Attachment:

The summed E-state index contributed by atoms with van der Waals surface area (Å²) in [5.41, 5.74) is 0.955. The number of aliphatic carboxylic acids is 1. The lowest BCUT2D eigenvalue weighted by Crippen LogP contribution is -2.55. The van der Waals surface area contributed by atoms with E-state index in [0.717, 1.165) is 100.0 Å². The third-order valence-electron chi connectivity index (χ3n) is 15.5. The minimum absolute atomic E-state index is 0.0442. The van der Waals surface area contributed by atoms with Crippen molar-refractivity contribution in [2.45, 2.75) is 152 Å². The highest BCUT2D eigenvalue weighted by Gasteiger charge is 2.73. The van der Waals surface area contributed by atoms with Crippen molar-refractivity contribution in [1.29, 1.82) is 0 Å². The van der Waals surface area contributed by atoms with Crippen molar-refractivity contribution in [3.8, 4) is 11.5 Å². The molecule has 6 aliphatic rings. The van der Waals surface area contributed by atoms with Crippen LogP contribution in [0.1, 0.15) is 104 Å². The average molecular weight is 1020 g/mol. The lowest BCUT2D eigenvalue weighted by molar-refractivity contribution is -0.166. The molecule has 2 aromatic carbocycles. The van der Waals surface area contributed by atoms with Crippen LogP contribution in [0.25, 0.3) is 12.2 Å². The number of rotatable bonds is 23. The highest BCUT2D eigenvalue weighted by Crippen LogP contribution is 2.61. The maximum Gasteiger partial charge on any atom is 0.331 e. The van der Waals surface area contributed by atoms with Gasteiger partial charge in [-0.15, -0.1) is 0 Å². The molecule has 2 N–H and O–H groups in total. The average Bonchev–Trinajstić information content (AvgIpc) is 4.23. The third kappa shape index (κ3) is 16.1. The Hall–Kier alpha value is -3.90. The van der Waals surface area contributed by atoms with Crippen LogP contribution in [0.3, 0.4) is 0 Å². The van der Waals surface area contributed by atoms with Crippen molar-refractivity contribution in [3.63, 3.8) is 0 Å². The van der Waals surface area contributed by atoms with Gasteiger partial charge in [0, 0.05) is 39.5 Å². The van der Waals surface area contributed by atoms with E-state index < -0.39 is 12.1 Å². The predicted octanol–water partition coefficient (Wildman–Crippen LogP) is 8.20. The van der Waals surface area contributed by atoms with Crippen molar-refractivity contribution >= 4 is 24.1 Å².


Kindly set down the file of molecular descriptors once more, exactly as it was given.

The summed E-state index contributed by atoms with van der Waals surface area (Å²) in [5.41, 5.74) is 0.955. The number of aliphatic carboxylic acids is 1. The lowest BCUT2D eigenvalue weighted by Crippen LogP contribution is -2.55. The van der Waals surface area contributed by atoms with E-state index in [0.717, 1.165) is 100.0 Å². The third-order valence-electron chi connectivity index (χ3n) is 15.5. The minimum absolute atomic E-state index is 0.0442. The van der Waals surface area contributed by atoms with Crippen molar-refractivity contribution in [2.45, 2.75) is 152 Å². The highest BCUT2D eigenvalue weighted by Gasteiger charge is 2.73. The van der Waals surface area contributed by atoms with Crippen molar-refractivity contribution in [1.29, 1.82) is 0 Å². The van der Waals surface area contributed by atoms with Crippen molar-refractivity contribution in [3.8, 4) is 11.5 Å². The molecule has 6 aliphatic rings. The van der Waals surface area contributed by atoms with Crippen LogP contribution in [0.1, 0.15) is 104 Å². The average molecular weight is 1020 g/mol. The lowest BCUT2D eigenvalue weighted by molar-refractivity contribution is -0.166. The molecule has 2 aromatic carbocycles. The van der Waals surface area contributed by atoms with Crippen LogP contribution in [0.25, 0.3) is 12.2 Å². The number of rotatable bonds is 23. The highest BCUT2D eigenvalue weighted by Crippen LogP contribution is 2.61. The maximum Gasteiger partial charge on any atom is 0.331 e. The van der Waals surface area contributed by atoms with Gasteiger partial charge in [-0.15, -0.1) is 0 Å². The molecule has 2 N–H and O–H groups in total. The average Bonchev–Trinajstić information content (AvgIpc) is 4.23. The third kappa shape index (κ3) is 16.1. The Hall–Kier alpha value is -3.90. The van der Waals surface area contributed by atoms with Crippen LogP contribution in [0.3, 0.4) is 0 Å². The van der Waals surface area contributed by atoms with Crippen molar-refractivity contribution in [3.63, 3.8) is 0 Å². The van der Waals surface area contributed by atoms with Gasteiger partial charge in [0, 0.05) is 39.5 Å². The van der Waals surface area contributed by atoms with E-state index < -0.39 is 12.1 Å². The predicted octanol–water partition coefficient (Wildman–Crippen LogP) is 8.20. The van der Waals surface area contributed by atoms with Crippen molar-refractivity contribution >= 4 is 24.1 Å².